56: Katrina University

56: Katrina University

From Chicken Soup for the Soul: Campus Chronicles

Katrina University

A bend in the road is not the end of the road... unless you fail to make the turn.

~Author Unknown

New Orleans. New Orleans isn’t just a city; it’s a state of mind, a way of living, an understanding among people, a sign of hope, a place of faith, and uniqueness and creativity at its finest. When New Orleans first entered my life, it was just the place where I would attend college for the next four years. I knew it would be my home away from home, but I didn’t realize it would steal my heart.

My first three days of college at Loyola University New Orleans were normal. Attending freshmen orientation activities, meeting new people, signing up for classes and adjusting to the glories of dorm life. The fourth day was a little different. None of my friends from home got a wake-up call similar to mine.

My suitemate woke me and delivered the news that would alter my future dramatically: “There is a hurricane heading our way, and we have to evacuate... now.” I hopped on a Greyhound bus with my roommate to go visit a friend for the weekend at the University of Alabama. I figured that it would just be a three-day journey away from my new life, but after my twentieth hour on the bus, I had a feeling I might not be returning for quite some time. After missing connecting buses, taking cabs, sleeping in hotel rooms and never actually making it to my original destination due to hurricane traffic, my parents eventually convinced me to take a flight home.

When I finally returned to Connecticut to find out that a Category 5 hurricane was headed right for my new city, reality hit. I prayed and hoped that somehow the laws of nature would spare New Orleans. Then the levees broke.

New Orleans went into a complete state of chaos. My eyes were fixed to the television as I saw suffering and devastation. People being lifted from their houses, weak and scared. Whole communities washed away, only the rooftops still visible from a bird’s eye view. I saw the mayhem and kept asking myself, “Is this America?” It was hard for me to comprehend that what I was seeing on television was the United States and not some unruly third world country.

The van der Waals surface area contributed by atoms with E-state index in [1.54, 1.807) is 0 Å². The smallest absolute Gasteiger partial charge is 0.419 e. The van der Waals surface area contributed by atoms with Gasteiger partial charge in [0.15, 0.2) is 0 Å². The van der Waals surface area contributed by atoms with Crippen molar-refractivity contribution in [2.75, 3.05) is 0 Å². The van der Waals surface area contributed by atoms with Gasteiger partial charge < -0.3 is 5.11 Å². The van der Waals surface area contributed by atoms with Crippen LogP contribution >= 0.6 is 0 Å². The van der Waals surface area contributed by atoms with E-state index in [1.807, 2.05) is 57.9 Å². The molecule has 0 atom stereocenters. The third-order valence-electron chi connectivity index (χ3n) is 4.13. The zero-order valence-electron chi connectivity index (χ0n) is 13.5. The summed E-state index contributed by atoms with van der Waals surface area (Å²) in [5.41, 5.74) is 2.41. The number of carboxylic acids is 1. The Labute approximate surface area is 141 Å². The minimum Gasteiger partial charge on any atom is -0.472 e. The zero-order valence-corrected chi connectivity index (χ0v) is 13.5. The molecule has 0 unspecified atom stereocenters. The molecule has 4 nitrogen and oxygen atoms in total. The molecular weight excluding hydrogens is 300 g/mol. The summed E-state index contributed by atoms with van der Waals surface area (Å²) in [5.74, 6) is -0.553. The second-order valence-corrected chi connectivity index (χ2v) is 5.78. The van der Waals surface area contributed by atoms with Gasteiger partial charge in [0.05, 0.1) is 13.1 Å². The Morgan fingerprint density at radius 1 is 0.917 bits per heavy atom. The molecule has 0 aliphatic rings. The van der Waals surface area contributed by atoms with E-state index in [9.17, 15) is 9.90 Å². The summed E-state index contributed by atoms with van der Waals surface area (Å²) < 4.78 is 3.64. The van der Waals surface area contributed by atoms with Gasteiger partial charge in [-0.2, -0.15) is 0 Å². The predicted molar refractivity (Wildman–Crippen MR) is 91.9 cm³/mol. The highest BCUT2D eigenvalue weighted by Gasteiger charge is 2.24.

I sat miserably on my couch for days with my eyes glued to CNN. I couldn’t even imagine what the next step would be. After a week went by, it was obvious we would not be returning that semester... maybe never. Loyola’s communication system was down, and we were left confused and lost, with no direction from the school on what to do next.

We eventually found out that other Jesuit schools were opening their doors to hurricane students, so my fellow New Orleanians and I took a trip up to Boston College. When we got to Boston, we were anything but excited. The admissions people were taking us on tours, introducing us to deans and priests, showing us their course selection, and bragging about their facilities. Even if they had had castles as dorms and swimming pools as classrooms, I would not be content, simply because Boston was not New Orleans. When I went to receive my Boston College ID, I think I scared the photographer with my death stare. I couldn’t wait to get out of there, but even more, I dreaded my return in three days.